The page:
As I stated at the start of this little exertion in literary excellence, I support the death penalty. I subscribe to the idea that there are people in this world who do not deserve to live their life to a stately conclusion somewhere in their August years. In order to get the death deserving SOB from the county lock up to the firing squad in a relatively short time with an accurate guilty verdict will require a change in our legal system, and I'm fully aware that this is an understatement.

If the alleged perpetrator is found guilty at court and sentenced to death, rather than going through the usual appeal and stalling for time process that everyone endures today, just take the SOB out back and shoot him. Okay, frustration got the better of me there.

What is needed is a special panel of five judges whose job it is to:

  1. Ascertain that there is absolutely no possibility for an erroneous verdict.
  2. Make certain that the condemned is fit for execution. Executing minors, mentally ill people or the mentally retarded is not allowed.

If our five judges cannot unanimously declare that these conditions cannot be met, the sentence is changed from death by execution to life in prison without parole.

Should the panel of five change the sentence to life in prison, the various appeals in our cumbersome system can slowly fall into place as usual, and in 30 years or so the criminal will know for sure whether or not he'll spend the rest of his life in the poky. Alternately, if the condemned is still scheduled to become a useful part of the local landfill, the entire appeal process gets put on a fast track, meaning that other cases and supposedly oh-so-important business of the court can take a back seat until the fate of this prisoner is resolved. The goal here is to eliminate the lingering stay on death row as well as providing some sense of immediacy.

While I, personally, and in my own infinite wisdom believe this system would work better than the one we have, I don't believe for a second that any of these changes will ever come to pass or that, if the system were changed, violent crime would be reduced, which is supposedly one of the primary goals of criminal punishment. To reduce crime the system must provide immediate consequences every time the crime is committed.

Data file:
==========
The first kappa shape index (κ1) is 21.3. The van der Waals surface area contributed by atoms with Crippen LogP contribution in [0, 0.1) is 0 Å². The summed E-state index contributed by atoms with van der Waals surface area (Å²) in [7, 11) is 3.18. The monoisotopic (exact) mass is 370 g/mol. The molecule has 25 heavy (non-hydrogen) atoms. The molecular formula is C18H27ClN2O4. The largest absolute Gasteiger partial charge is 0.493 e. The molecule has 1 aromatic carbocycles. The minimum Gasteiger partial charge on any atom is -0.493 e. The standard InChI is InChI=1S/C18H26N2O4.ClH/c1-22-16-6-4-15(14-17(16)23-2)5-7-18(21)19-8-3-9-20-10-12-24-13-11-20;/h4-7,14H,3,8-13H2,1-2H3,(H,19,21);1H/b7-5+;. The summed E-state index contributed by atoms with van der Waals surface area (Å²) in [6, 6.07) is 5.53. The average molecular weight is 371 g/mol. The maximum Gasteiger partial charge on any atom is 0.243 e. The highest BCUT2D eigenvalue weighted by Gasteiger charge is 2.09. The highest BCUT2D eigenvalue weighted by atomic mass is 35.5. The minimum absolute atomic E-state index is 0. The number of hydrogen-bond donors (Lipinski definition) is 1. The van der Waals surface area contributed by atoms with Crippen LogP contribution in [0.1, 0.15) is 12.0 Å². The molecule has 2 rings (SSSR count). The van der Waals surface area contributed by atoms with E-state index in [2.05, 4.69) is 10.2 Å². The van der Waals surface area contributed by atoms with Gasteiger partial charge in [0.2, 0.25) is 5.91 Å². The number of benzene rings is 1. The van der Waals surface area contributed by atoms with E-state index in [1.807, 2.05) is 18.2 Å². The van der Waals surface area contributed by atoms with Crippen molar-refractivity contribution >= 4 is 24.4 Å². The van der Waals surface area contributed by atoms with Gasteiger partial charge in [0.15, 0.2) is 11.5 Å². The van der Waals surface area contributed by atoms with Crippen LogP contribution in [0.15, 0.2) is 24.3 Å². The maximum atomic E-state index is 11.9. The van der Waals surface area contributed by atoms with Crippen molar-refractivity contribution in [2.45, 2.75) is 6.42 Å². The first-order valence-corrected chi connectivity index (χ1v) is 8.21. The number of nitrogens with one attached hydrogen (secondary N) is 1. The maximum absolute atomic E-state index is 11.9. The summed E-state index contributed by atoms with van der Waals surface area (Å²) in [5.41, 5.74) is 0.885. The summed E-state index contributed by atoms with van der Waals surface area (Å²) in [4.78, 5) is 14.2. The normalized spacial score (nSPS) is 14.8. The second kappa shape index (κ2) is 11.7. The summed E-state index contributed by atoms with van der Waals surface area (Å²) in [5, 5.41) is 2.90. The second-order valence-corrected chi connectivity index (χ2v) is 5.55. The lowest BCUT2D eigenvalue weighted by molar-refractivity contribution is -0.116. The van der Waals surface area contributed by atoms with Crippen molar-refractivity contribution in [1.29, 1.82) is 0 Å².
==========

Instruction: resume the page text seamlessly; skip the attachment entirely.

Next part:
Ask Officer Friendly how many criminals he has actually caught red-handed (excluding drunks) and the answer will most often be none. This is due to a phenomenon commonly referred to as the halo effect. The potential criminal sees Officer Friendly and adjusts his or her behavior so as to avoid arrest and subsequent detention by the State – immediately and absolutely. Ask Officer Friendly how much crime he has prevented, and the real answer is that he doesn't know, but we hope quite a bit. Were I to guess, I'd suspect that the officers presence has prevented a lot of crime, but no one will ever know for sure. The problem with this is obvious: the police can't be everywhere at once.

The real resolution here is to arm the citizens and encourage self-defense, but for reasons that have never been clear to me the mere thought of most people carrying a pistol causes widespread panic. An armed population does provide an effective deterrent to crime, as evidenced by crime statistics in any State that has permitted the carrying of a concealed weapon where such activity had previously been prohibited. Likewise the act of self-defense has often been criticized by law enforcement officers as “taking the law into your own hands”, although just what is wrong with that idea escapes me. I would suppose that I'm out of step with main stream society.

Returning to the two fictional women I created in Part 1 who are from opposite ends of the socioeconomic spectrum as well as antipodal positions in the aesthetic gamut, until the justice system is able to treat them as equals in all respects, the death penalty is off the table. No more death penalty cases for the prosecutor. Moreover, I see both of these incidents as clear cut cases of self-defense (I know, it's easy for me because I made the whole thing up – it's my fiction, and I'm sticking to it) and I also believe that the amount of force used is an appropriate response to the attack. The police may not see it that way, but until they do the battered victims are pretty much hosed.

Although the playing field will never be completely level nor will the people in the justice system ever be completely, perfectly impartial (they are all people, and perfection eludes us) the law enforcement and justice system will have to improve, drastically and significantly, before the death penalty can be used as a punishment. When the death penalty is used, make certain that the reasoning for using it is clear to everyone concerned: We have here a person who is extremely dangerous to society and who we feel is beyond redemption. Take the SOB out and shoot him.